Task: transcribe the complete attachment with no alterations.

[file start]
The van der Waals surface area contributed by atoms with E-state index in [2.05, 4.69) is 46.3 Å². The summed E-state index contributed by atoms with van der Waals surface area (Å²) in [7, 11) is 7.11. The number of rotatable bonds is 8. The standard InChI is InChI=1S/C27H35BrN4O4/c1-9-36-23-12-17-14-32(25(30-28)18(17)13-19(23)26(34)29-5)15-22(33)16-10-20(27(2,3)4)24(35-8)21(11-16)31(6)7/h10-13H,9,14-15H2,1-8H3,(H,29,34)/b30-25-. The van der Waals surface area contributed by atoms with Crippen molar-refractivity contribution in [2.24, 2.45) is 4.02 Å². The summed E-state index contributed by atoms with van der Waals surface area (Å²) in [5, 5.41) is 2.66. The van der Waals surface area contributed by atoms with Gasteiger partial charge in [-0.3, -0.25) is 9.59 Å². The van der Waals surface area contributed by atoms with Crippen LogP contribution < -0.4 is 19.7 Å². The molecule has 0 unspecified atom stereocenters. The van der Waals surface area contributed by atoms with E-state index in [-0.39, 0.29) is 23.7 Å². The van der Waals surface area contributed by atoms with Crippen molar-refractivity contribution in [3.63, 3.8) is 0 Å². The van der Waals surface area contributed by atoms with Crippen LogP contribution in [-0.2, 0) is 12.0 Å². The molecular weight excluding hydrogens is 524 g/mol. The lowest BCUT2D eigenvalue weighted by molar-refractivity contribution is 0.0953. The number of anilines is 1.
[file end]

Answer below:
The van der Waals surface area contributed by atoms with E-state index in [2.05, 4.69) is 46.3 Å². The summed E-state index contributed by atoms with van der Waals surface area (Å²) in [7, 11) is 7.11. The number of rotatable bonds is 8. The standard InChI is InChI=1S/C27H35BrN4O4/c1-9-36-23-12-17-14-32(25(30-28)18(17)13-19(23)26(34)29-5)15-22(33)16-10-20(27(2,3)4)24(35-8)21(11-16)31(6)7/h10-13H,9,14-15H2,1-8H3,(H,29,34)/b30-25-. The van der Waals surface area contributed by atoms with Crippen molar-refractivity contribution in [2.24, 2.45) is 4.02 Å². The summed E-state index contributed by atoms with van der Waals surface area (Å²) in [5, 5.41) is 2.66. The van der Waals surface area contributed by atoms with Gasteiger partial charge in [-0.3, -0.25) is 9.59 Å². The van der Waals surface area contributed by atoms with Crippen LogP contribution < -0.4 is 19.7 Å². The molecule has 0 unspecified atom stereocenters. The van der Waals surface area contributed by atoms with E-state index in [-0.39, 0.29) is 23.7 Å². The van der Waals surface area contributed by atoms with Crippen molar-refractivity contribution in [3.63, 3.8) is 0 Å². The van der Waals surface area contributed by atoms with Crippen LogP contribution in [-0.2, 0) is 12.0 Å². The molecular weight excluding hydrogens is 524 g/mol. The lowest BCUT2D eigenvalue weighted by molar-refractivity contribution is 0.0953. The number of anilines is 1.